Yesterday, the University of Michigan vs. Michigan State University game was back on WJR-AM (760). Since ’JR is now the Home of the Spartans, who took on the Wolverines, the game was on The Big Stick again, but with George Blaha instead of their own Frank Beckmann. Strange.

Former country WYCD-FM (99.5) general manager Maureen Lausord transferred out to Los Angeles about three years ago to run heritage CBS oldies station KRTH, known as K-Earth 101. In a budgetary move, she is now without a job looking for her next opportunity. Dorothy in the “Wizard of Oz” best described the radio business with one line: “My, people come and go so quickly around here.”

A reader last week wondered “what is the oldest FM station in Detroit.” Oddly enough, it was the FM counterpart to WWJ at 97.1 FM, which today is sports WXYT-FM. The second oldest is urban WJLB-FM (97.9). The first independent FM, not affiliated with an AM station, was WLDM-FM (95.5) which featured instrumental beautiful music for many years in the ’50s and ’60s.

General manager Tom Bender of Greater Media, which owns WRIF, WCSX and WMGC, is a local native who was named GM of the Year by Radio Ink magazine. Bender is unquestionably one of the most respected in the business.

Tom Wilson plays the music of the Ink Spots on his Somewhere in Time program over WMUZ-FM (103.5) and WRDT-AM (560). Oh yeah, did you set your clocks back an hour last night?

 • • • • • • • • 

Art Vuolo has published the Radio Guide for more than 30 years and runs Contact him at

Reprinted from the Sunday Oakland Press, November 4, 2007



WAS THIS WRITTEN RECENTLY...OR 20 YEARS AGO? At least in terms of MUSIC radio can you REALLY say there's been anything compelling in that time?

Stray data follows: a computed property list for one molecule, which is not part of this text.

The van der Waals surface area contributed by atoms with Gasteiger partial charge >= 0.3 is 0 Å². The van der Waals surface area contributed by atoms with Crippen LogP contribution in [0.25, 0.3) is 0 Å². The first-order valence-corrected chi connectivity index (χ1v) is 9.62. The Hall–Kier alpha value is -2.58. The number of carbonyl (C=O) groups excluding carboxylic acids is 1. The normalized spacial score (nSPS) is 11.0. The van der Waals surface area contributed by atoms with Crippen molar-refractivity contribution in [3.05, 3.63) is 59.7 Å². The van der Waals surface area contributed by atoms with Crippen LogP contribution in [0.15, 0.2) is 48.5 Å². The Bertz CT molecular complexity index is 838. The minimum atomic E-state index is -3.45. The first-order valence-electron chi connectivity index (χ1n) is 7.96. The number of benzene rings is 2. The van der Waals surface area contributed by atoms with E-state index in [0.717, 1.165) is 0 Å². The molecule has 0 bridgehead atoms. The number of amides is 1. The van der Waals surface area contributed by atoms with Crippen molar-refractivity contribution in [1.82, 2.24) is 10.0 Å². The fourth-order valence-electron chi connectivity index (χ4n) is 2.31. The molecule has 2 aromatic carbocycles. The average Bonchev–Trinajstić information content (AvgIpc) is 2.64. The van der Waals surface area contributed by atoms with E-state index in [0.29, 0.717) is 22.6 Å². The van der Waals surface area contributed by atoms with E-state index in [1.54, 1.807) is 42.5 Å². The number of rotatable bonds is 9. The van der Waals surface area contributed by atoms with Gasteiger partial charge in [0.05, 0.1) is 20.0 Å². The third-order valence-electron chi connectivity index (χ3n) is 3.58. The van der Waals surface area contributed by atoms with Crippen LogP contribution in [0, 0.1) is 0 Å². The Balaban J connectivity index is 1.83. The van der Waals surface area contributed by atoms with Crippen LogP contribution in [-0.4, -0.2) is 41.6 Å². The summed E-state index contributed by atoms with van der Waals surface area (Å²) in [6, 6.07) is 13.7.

Is there anything truely compelling and inspiring today? Well, no. Back when you and I were young(er), radio WAS unique and inspiring, and each it major or small market...had its own "sound". With the rise of satcasters, it's reached the point where a station in Petoskey, MI can sound exactly the same as one in Cle Elum, WA, right down to the spots.

My last radio "job" was a VT gig on a loosely formated country station in a small North Central Washington town. The jocks had the freedom to do pretty much what they wanted. It was fun. Alas, as a cost measure, they went with a sattelite feed. Sounded much more "professional". And predictable. And boring.....

Are we kidding? Art has me stirred up!
Radio has dropped at a high rate of speed and traveled light years from compelling. Radio has now tanked at an all time low, well below boring.
My God it is sheer torture to listen. For someone who was once exposed to hay day WJR, WWJ, WCAR,CKLW, Keener 13 etc it is even worse. We now have digital and AM sounds like a CD but we have people like Saga Communications, Clear Channel and Cumulus running radio stations.
The folks at Saga are people who were exposed to the best in the industry years ago yet one would never suspect it today.
If you travel the country and listen to their stations they are no different and not much worse than the rest of the pack.
Radio has become slave to the mandatory stock holders increase each quarter.
Not only do the companies have to inflate their books and deliver Enron like numbers but they have to use more smoke and mirrors than Harry Houdini to keep the stock holders happy.